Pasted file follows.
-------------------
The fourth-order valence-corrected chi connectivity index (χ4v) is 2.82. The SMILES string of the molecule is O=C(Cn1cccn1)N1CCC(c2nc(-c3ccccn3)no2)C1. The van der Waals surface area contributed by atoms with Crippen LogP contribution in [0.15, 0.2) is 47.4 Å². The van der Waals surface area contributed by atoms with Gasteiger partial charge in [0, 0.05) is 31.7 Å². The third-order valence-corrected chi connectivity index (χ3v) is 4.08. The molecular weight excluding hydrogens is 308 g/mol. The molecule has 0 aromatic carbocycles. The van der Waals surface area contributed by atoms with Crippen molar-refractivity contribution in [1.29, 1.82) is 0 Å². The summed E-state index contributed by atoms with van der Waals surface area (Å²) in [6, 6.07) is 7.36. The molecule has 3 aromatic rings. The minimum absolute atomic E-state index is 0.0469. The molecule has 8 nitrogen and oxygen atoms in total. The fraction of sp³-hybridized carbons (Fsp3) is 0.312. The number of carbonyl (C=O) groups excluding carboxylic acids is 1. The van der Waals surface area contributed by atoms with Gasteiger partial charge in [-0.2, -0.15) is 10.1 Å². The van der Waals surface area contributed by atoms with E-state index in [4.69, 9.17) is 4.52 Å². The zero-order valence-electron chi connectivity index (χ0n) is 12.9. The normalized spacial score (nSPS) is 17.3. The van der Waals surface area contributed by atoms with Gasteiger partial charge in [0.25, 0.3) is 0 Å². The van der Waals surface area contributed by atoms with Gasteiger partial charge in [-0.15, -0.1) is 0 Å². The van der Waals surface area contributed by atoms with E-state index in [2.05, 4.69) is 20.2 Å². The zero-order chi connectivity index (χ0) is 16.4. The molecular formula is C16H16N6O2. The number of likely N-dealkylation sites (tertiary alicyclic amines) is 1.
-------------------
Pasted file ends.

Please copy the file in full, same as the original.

The fourth-order valence-corrected chi connectivity index (χ4v) is 2.82. The SMILES string of the molecule is O=C(Cn1cccn1)N1CCC(c2nc(-c3ccccn3)no2)C1. The van der Waals surface area contributed by atoms with Crippen LogP contribution in [0.15, 0.2) is 47.4 Å². The van der Waals surface area contributed by atoms with Gasteiger partial charge in [0, 0.05) is 31.7 Å². The third-order valence-corrected chi connectivity index (χ3v) is 4.08. The molecular weight excluding hydrogens is 308 g/mol. The molecule has 0 aromatic carbocycles. The van der Waals surface area contributed by atoms with Crippen molar-refractivity contribution in [1.29, 1.82) is 0 Å². The summed E-state index contributed by atoms with van der Waals surface area (Å²) in [6, 6.07) is 7.36. The molecule has 3 aromatic rings. The minimum absolute atomic E-state index is 0.0469. The molecule has 8 nitrogen and oxygen atoms in total. The fraction of sp³-hybridized carbons (Fsp3) is 0.312. The number of carbonyl (C=O) groups excluding carboxylic acids is 1. The van der Waals surface area contributed by atoms with Gasteiger partial charge in [-0.2, -0.15) is 10.1 Å². The van der Waals surface area contributed by atoms with E-state index in [4.69, 9.17) is 4.52 Å². The zero-order valence-electron chi connectivity index (χ0n) is 12.9. The normalized spacial score (nSPS) is 17.3. The van der Waals surface area contributed by atoms with Gasteiger partial charge in [0.25, 0.3) is 0 Å². The van der Waals surface area contributed by atoms with Gasteiger partial charge in [-0.15, -0.1) is 0 Å². The van der Waals surface area contributed by atoms with E-state index in [2.05, 4.69) is 20.2 Å². The zero-order chi connectivity index (χ0) is 16.4. The molecular formula is C16H16N6O2. The number of likely N-dealkylation sites (tertiary alicyclic amines) is 1.